In Africa, where 33 of the 49 Least Developed Countries are found, climate change will worsen the already serious shortage of water. Climate variability will severely affect agricultural production on which the overwhelming majority of the population depends for its livelihood. The Intergovernmental Panel on Climate Change has predicted that yields from rain-fed agriculture in Africa could be reduced by as much as 50 percent by 2020. Water shortages and the shrinking of land suitable for agriculture would cause other social and political disruptions, including forced migration and conflict. Given their high dependence on agriculture and natural resources, many people, especially the poorest and women, will be deprived of a livelihood.
Small islands are in a similar predicament. Because of the size and location, they are especially vulnerable to hurricanes and flooding. Almost every year, such disasters result in loss of human lives, serious damage to property and to infrastructure. They will only get worse with climate change. In this regard, I wish to reaffirm the commitment of my Office to assisting the LDCs, LLDCs and SIDS through advocacy and mobilization of international support. In this context I would like to commend the Maldives government on its invaluable work done by convening last November the Small Island Conference on “The Human Dimension of Global Climate Change”, which afforded Members of the Alliance of Small Island States (AOSIS) the opportunity to share experiences on and insights into the Bali Process and prepare a common vision for addressing global climate change issues, as subject particularly pertinent to island states.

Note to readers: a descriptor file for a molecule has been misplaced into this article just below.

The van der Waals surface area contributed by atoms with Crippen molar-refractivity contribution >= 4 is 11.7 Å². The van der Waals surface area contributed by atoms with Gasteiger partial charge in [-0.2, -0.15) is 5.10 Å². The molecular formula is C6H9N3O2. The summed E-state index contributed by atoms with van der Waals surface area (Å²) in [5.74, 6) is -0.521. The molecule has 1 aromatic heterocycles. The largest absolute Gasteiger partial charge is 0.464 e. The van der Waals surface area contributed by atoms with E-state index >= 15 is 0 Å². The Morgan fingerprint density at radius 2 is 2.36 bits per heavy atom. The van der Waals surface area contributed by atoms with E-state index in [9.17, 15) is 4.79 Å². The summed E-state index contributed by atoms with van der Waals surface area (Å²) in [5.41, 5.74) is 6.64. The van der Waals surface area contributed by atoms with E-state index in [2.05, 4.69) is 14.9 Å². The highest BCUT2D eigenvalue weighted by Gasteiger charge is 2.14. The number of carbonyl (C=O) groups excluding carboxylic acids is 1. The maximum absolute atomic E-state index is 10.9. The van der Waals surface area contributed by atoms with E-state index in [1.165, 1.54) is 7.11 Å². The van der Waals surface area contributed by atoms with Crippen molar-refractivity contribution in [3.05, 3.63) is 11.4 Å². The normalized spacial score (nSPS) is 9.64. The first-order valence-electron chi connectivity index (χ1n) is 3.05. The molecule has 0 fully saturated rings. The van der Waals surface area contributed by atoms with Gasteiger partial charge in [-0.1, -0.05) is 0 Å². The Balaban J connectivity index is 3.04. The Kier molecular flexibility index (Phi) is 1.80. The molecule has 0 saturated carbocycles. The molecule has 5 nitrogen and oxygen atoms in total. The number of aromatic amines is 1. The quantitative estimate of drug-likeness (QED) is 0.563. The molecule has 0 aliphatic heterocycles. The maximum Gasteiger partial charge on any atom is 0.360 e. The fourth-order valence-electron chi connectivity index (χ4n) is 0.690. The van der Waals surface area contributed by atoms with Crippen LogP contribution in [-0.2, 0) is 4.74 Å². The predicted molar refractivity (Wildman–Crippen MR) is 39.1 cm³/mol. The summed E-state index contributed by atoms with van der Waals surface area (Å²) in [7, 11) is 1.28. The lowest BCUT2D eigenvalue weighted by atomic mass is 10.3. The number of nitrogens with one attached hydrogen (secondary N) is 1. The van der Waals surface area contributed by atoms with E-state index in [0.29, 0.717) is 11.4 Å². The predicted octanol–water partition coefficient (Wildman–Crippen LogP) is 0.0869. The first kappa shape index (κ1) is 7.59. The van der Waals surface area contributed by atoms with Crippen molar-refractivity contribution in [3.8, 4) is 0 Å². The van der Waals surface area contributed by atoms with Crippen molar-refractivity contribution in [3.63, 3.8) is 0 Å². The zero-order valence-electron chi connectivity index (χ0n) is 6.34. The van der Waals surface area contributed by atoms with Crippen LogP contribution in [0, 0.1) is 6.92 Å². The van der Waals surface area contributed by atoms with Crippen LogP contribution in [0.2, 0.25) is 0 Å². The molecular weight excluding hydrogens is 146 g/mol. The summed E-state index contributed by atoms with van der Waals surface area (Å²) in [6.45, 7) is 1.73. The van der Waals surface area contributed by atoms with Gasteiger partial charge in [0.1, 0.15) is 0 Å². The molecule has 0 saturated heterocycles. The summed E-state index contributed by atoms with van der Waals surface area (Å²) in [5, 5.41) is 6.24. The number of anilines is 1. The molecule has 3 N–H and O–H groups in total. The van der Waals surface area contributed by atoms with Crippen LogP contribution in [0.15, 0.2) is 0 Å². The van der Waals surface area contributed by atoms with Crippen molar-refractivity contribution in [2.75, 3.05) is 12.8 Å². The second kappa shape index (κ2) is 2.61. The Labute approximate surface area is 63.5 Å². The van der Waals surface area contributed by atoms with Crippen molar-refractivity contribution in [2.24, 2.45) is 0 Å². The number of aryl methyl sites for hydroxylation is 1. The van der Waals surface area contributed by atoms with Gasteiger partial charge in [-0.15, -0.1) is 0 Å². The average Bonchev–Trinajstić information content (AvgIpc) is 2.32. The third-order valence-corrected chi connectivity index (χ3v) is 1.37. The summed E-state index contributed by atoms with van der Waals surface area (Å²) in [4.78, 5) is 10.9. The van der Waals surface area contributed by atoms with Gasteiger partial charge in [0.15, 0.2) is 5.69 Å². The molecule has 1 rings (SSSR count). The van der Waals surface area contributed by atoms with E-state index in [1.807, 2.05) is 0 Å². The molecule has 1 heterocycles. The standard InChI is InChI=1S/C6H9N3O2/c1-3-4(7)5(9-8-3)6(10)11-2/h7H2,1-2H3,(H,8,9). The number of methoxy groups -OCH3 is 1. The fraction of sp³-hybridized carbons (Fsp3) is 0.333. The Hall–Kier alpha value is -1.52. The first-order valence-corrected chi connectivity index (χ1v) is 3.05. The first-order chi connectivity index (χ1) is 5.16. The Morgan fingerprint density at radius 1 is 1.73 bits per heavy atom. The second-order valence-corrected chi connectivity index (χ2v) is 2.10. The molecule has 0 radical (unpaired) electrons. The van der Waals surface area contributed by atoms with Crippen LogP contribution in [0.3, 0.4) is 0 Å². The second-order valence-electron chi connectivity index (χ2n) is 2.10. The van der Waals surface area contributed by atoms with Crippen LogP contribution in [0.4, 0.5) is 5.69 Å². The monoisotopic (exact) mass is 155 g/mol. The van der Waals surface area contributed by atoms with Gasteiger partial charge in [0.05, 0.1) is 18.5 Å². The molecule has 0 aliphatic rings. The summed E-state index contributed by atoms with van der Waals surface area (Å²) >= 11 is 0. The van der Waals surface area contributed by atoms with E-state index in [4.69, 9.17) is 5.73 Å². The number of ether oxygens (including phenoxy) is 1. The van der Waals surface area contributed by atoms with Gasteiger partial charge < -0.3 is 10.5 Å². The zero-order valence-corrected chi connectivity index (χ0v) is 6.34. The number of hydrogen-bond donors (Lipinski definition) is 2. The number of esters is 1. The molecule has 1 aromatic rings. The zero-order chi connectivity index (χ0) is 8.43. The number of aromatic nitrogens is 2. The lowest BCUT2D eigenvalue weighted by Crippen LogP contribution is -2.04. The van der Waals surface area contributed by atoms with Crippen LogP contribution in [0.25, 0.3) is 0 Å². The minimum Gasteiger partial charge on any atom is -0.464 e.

According to the Intergovernmental Panel on Climate Change, the cost of adaptation to these environmental changes could amount to 5-10 percent of the Gross Domestic Product of these countries. Clearly, the amount of resources needed to adapt to climate change in these countries is out of their means. International support, not only in terms of financial resources, but also strengthening their technical and institutional capacities to adapt, is therefore critical for ensuring human security from the threats posed by climate change in these countries. Sharing experiences and cooperative action at the regional level and in the context of south-south cooperation are equally important. But these actions at the international level will only have the desired effect on enhancing human security if they are combined with good and accountable policies at the national level. In this context, good governance, especially economic and political empowerment of the most vulnerable sections of the society, is very important. Ultimately, economic and political empowerment of the most vulnerable is the surest means to enhancing their human security.
Thank you for your attention.